CALIFORNIA—-elaborately produced but achingly familiar 1947 oater has lead being thrown this time over whether or not to add California into the Union. Ray Milland (as’ Johnny Trumbo’) is the good guy. Saloon proprietress Barbara Stanwyck (‘Wicked Lily Bishop’) is caught between Ray and the bad hombres, the shifty George Coulouris (given the cool-if-obvious villain name ‘Pharaoh Coffin’) and a hulking Albert Dekker. Lot’s of shootin’, able work in the settings, props and costume departments, but the end result is numbingly normal. Wagon train + Gold Rush ÷ gunfights = Statehood.
Dug up today for hard-core cowboy consumers or boosters of the brassy Babs, it did strong business back in the Truman times, coming in 16th among the years herd, earning over $8,580,000, mostly on the popularity of its leads. Hot off his Oscar from The Lost Weekend, Welshman-turned-Yank Milland might have seemed a toff choice for a western (this was his first) but prior emigrating to Hollywood he’d served four years in a crack British regiment, the Household Cavalry (Guard for the Royal Family) and was not only an expert horseman but a trophy-winning marksman (he also boxed and fenced).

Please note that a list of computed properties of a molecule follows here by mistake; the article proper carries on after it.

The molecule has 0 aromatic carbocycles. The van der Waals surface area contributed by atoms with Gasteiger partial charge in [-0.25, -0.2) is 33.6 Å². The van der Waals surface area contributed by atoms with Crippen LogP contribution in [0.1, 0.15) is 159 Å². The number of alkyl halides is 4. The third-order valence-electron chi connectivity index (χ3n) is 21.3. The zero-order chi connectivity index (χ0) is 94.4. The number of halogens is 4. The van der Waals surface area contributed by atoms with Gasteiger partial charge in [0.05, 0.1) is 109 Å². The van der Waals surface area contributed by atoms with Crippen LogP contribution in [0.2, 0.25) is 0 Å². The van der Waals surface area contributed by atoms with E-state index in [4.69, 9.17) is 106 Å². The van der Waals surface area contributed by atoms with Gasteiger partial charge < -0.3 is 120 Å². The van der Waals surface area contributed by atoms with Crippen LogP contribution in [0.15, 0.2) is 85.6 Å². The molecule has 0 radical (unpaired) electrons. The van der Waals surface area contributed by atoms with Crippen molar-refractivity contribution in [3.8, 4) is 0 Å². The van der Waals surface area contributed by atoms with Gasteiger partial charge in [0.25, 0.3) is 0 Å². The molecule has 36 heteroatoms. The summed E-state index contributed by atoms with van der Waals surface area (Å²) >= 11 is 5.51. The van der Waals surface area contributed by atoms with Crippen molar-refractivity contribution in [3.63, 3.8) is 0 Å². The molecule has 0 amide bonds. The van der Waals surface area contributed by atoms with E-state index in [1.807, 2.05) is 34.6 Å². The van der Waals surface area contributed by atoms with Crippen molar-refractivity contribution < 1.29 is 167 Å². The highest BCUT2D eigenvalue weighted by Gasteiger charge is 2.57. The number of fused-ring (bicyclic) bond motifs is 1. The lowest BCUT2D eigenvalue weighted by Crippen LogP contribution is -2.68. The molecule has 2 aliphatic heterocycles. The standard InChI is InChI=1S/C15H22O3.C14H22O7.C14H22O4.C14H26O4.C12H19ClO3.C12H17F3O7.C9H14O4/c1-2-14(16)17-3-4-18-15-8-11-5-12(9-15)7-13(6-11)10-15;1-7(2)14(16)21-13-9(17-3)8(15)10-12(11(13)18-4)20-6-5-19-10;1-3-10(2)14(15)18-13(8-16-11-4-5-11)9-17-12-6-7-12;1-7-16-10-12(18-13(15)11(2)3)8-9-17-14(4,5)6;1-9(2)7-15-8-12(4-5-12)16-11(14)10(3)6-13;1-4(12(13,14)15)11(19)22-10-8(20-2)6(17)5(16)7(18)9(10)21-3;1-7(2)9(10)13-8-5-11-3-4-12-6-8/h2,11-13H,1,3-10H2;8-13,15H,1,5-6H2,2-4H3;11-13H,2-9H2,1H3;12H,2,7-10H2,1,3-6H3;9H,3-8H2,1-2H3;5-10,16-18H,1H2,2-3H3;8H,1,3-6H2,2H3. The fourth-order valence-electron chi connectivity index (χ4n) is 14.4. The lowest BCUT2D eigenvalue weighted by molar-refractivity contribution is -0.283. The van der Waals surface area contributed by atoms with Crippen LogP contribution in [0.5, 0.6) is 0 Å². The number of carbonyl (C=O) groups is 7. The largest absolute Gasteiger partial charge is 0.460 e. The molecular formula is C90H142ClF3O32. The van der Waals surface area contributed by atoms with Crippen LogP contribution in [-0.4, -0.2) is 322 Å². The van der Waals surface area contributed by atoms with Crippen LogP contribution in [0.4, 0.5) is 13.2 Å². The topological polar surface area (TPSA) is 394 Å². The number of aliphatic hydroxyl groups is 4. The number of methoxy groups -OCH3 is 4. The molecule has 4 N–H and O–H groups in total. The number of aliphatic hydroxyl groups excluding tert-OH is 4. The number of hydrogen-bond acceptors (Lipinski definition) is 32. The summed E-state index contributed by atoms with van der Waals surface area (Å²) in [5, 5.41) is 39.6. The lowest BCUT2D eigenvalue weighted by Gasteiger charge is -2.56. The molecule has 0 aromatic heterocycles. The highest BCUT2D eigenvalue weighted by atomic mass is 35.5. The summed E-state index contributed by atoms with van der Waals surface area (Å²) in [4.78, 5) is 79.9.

Directed by hardcase John Farrow, with Barry Fitzgerald, Anthony Quinn (as ‘Don Luis Rivera y Hernandez’ (thanks, guys, for remembering there were a few Mexicans in Californy), Frank Faylen, James Burke, Eduardo Ciannelli, Roman Bohnen, Argentina Brunetti, Stanley Andrews. Stuck in the mob as well are hardy bit players Don Beddoe, Francis Ford, Philip Van Zandt, Frank Ferguson, Will Wright and Jeff Corey. 97 minutes.